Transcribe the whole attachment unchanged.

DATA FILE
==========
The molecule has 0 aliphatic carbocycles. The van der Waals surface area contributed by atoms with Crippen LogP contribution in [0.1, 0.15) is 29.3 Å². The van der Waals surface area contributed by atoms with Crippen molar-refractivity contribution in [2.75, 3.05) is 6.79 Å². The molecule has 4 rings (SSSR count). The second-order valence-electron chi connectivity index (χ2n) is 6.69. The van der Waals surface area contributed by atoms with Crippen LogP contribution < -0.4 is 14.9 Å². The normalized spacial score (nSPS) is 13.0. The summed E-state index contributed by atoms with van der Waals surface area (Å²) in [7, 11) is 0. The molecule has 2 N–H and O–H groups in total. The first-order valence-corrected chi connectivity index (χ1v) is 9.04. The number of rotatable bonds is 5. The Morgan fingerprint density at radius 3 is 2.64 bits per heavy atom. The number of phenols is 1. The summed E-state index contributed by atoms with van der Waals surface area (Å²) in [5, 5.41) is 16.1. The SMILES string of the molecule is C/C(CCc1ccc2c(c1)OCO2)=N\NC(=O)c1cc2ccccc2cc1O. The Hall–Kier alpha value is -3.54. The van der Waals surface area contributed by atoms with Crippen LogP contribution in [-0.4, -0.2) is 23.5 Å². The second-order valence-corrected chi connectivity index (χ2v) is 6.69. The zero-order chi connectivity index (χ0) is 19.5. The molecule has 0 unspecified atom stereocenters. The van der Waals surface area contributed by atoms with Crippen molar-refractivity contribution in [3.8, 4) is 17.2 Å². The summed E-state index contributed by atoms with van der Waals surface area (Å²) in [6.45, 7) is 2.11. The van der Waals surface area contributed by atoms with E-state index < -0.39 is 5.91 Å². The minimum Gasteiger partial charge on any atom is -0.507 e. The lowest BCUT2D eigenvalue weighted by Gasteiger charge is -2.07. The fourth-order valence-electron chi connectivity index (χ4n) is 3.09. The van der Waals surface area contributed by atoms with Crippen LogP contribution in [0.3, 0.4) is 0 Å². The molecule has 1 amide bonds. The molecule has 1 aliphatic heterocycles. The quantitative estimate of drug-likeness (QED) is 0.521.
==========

The molecule has 0 aliphatic carbocycles. The van der Waals surface area contributed by atoms with Crippen LogP contribution in [0.1, 0.15) is 29.3 Å². The van der Waals surface area contributed by atoms with Crippen molar-refractivity contribution in [2.75, 3.05) is 6.79 Å². The molecule has 4 rings (SSSR count). The second-order valence-electron chi connectivity index (χ2n) is 6.69. The van der Waals surface area contributed by atoms with Crippen LogP contribution < -0.4 is 14.9 Å². The normalized spacial score (nSPS) is 13.0. The summed E-state index contributed by atoms with van der Waals surface area (Å²) in [7, 11) is 0. The molecule has 2 N–H and O–H groups in total. The first-order valence-corrected chi connectivity index (χ1v) is 9.04. The number of rotatable bonds is 5. The Morgan fingerprint density at radius 3 is 2.64 bits per heavy atom. The number of phenols is 1. The summed E-state index contributed by atoms with van der Waals surface area (Å²) in [5, 5.41) is 16.1. The SMILES string of the molecule is C/C(CCc1ccc2c(c1)OCO2)=N\NC(=O)c1cc2ccccc2cc1O. The Hall–Kier alpha value is -3.54. The van der Waals surface area contributed by atoms with Crippen LogP contribution in [-0.4, -0.2) is 23.5 Å². The second-order valence-corrected chi connectivity index (χ2v) is 6.69. The zero-order chi connectivity index (χ0) is 19.5. The molecule has 0 unspecified atom stereocenters. The van der Waals surface area contributed by atoms with Crippen molar-refractivity contribution in [3.8, 4) is 17.2 Å². The summed E-state index contributed by atoms with van der Waals surface area (Å²) in [6.45, 7) is 2.11. The van der Waals surface area contributed by atoms with E-state index < -0.39 is 5.91 Å². The minimum Gasteiger partial charge on any atom is -0.507 e. The lowest BCUT2D eigenvalue weighted by Gasteiger charge is -2.07. The fourth-order valence-electron chi connectivity index (χ4n) is 3.09. The van der Waals surface area contributed by atoms with Crippen LogP contribution in [0.3, 0.4) is 0 Å². The molecule has 1 amide bonds. The molecule has 1 aliphatic heterocycles. The quantitative estimate of drug-likeness (QED) is 0.521.